In the lead up to the Arusha Accords, the Rwandan Armed Forces had tripled in size. A racial propaganda radio station was established. It was also during this time that some Hutus high in power started compiling execution lists. When Melchoir Ndadaye, the 1st Hutu president of Burundi, was assassinated in 1993 by Tutsi extremists, a “final solution” of wiping out the Tutsi population was materialized. Hutu leaders began arming the Hutu population for an offensive. On April 6, 1994, President Habyarimana’s plane was shot down on descent into the Kigali International Airport. Less than 24 hours later, Prime Minister Agathe Uwillingiyimana—the nation’s only female prime minister and legal next in line of succession—was also assassinated after the Belgian soldiers sent to protect her were ambushed. Almost immediately after the president and prime minister were slain, methodical killing of Tutsis and moderate Hutus commenced. Under the premise of sparing no Tutsi, including babies, Hutu extremists literally went door-to-door killing Tutsis and Hutus that aligned themselves with Tutsis. The killings were carried out by the Rwandan Armed Forces and a paramilitary group called the Interahamwe. Also participating in the attacks were ordinary Hutu citizens, who were motivated by Radio Télévision Libre des Mille Collines broadcasts to “go to work”…as in go out and kill their Tutsi neighbors. Road blocks were established throughout the country with national ID cards needed to pass through them…Tutsis and moderate Hutus were executed at these locations. Schools, hospitals, and churches were invaded and many were killed.
Aside from the RPF and their slow yet steady territorial gains working from the northeast inward, there was no opposition force to stop the escalation of the killings. Local Tutsi-led oppositions were killed as they had been targeted by the execution lists. The United Nations Assistance Mission in Rwanda (UNAMIR) was forbidden to only use force in self-defense…the Hutu extremists pretty much left them alone because of this. There was virtually no intervention from the West. It wasn’t until July 1994 that the RPF captured the capital and control of the country, putting an end to the killing. At that point, an estimated 800,000 Rwandans had been killed and many, many more were displaced. Another 200,000 was reported to have perished due to disease and sickness in the immediate aftermath of the genocide. With the RPF ending the genocide and taking control of the country, close to 2 million Hutus—most of whom had participated in the genocide—sought refuge in neighboring nations, complicating humanitarian efforts.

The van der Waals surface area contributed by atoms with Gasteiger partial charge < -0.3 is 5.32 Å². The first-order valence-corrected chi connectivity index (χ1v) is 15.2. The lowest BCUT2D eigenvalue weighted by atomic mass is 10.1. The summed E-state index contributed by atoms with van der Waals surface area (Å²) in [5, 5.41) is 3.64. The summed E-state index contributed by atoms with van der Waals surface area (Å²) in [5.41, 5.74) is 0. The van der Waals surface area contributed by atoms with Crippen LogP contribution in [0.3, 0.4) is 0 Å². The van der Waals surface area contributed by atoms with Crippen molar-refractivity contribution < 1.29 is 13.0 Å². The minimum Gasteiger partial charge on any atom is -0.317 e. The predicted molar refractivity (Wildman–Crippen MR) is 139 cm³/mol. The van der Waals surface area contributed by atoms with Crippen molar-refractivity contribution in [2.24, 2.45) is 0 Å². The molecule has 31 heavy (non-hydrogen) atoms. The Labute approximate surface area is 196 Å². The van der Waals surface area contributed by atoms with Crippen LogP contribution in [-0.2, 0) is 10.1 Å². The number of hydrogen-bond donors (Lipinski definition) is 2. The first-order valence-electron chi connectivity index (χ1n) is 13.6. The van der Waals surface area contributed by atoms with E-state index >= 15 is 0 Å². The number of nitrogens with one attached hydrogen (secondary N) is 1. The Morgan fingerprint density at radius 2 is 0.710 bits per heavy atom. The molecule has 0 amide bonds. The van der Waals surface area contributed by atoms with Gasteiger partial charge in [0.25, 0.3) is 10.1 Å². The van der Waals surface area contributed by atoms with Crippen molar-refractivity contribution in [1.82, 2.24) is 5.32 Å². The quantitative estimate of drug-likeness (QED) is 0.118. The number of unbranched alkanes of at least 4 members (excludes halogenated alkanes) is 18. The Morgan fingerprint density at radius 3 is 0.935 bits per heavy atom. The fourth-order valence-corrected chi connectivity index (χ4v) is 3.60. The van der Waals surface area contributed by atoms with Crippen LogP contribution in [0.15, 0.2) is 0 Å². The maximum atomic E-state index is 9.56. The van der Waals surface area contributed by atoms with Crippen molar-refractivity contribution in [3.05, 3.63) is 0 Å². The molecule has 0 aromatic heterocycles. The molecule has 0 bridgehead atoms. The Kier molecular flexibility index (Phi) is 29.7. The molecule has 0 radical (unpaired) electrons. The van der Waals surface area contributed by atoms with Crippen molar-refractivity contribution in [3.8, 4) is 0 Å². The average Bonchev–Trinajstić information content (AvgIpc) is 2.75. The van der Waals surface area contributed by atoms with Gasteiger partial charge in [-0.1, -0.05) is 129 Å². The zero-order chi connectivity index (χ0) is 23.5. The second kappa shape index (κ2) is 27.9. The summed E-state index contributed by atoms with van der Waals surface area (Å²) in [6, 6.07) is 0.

It wasn’t until that Summer of 1994 that many in the West—namely North America—realized that something horrible had happened in Rwanda. I recall a particular moment I was spending with my late grandmother that summer. We were watching World News Tonight and seeing images of people displaced…hundreds of thousands of people. The 9-year-old version of myself thought it was a famine or something because the news report made mention of U.S. troops providing food and water. I didn’t find out that a genocide occurred until 3 years later, when I drew Rwanda out of the teacher’s bucket for my 6th grade geography project: my research led to me reading about the events in 1994. My interest only piqued as I grew older…notably in World History 9 during my freshman year of high school. From that point on, I’ve always had an interest in this dark moment of history. In fact, visiting the Kigali Genocide Memorial Centre is on my bucket list.